When it comes to help, firefighters are often better at giving it than asking for it, said Cedar Rapids Fire Captain Eric Vandewater.
But since the beginning of 2015, Vandewater and others at the fire department — with the assistance of Dr. Jim Coyle, a counselor with Cedar Memorial who specializes in sudden and unexpected life loss — are working to shift that way of thinking.
“We’re trying to change a culture,” Vandewater said.
The fire department formed a Critical Incident Stress Team in 2015 and, after more than a year of training 20 officers at Cedar Memorial with Coyle, unveiled the initiative this week. The team strives to provide emotional, physical and spiritual support for firefighters, civilian employees and their families through a tiered approach of interactions.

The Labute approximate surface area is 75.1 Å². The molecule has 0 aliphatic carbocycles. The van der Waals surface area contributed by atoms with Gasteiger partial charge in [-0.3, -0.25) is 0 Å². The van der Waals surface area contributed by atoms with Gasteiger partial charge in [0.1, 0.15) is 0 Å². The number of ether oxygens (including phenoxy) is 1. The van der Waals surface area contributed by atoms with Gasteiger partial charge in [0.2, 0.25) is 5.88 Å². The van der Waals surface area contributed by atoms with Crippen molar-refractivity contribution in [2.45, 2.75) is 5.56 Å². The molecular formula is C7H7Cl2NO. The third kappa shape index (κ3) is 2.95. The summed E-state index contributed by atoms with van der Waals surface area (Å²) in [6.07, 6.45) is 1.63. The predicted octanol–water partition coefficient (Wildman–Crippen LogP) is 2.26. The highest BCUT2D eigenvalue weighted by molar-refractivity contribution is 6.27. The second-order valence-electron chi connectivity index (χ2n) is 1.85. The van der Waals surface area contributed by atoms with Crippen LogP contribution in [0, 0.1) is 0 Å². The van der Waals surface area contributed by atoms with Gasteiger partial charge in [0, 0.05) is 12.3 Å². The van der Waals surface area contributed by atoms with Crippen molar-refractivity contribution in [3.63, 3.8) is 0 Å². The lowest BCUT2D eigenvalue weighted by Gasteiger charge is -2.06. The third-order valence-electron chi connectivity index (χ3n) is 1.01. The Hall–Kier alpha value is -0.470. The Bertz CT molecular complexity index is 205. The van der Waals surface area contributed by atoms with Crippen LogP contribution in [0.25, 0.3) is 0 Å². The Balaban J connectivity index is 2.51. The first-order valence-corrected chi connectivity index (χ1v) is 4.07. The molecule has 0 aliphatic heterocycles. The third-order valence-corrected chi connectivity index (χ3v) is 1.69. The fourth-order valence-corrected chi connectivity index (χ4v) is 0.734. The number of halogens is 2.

“The team was put together to provide an immediate response to an unexpected, tragic event,” Coyle said.
Cedar Rapids Fire Chief Mark English said he immediately approved the team when it was proposed by Vandewater and Coyle, who has worked with the department through its chaplains program.
“It’s a very valuable resource for us,” English said. “Our people see a lot of things they’d rather not see ... It doesn’t have to be the biggest, baddest, most gruesome incident.”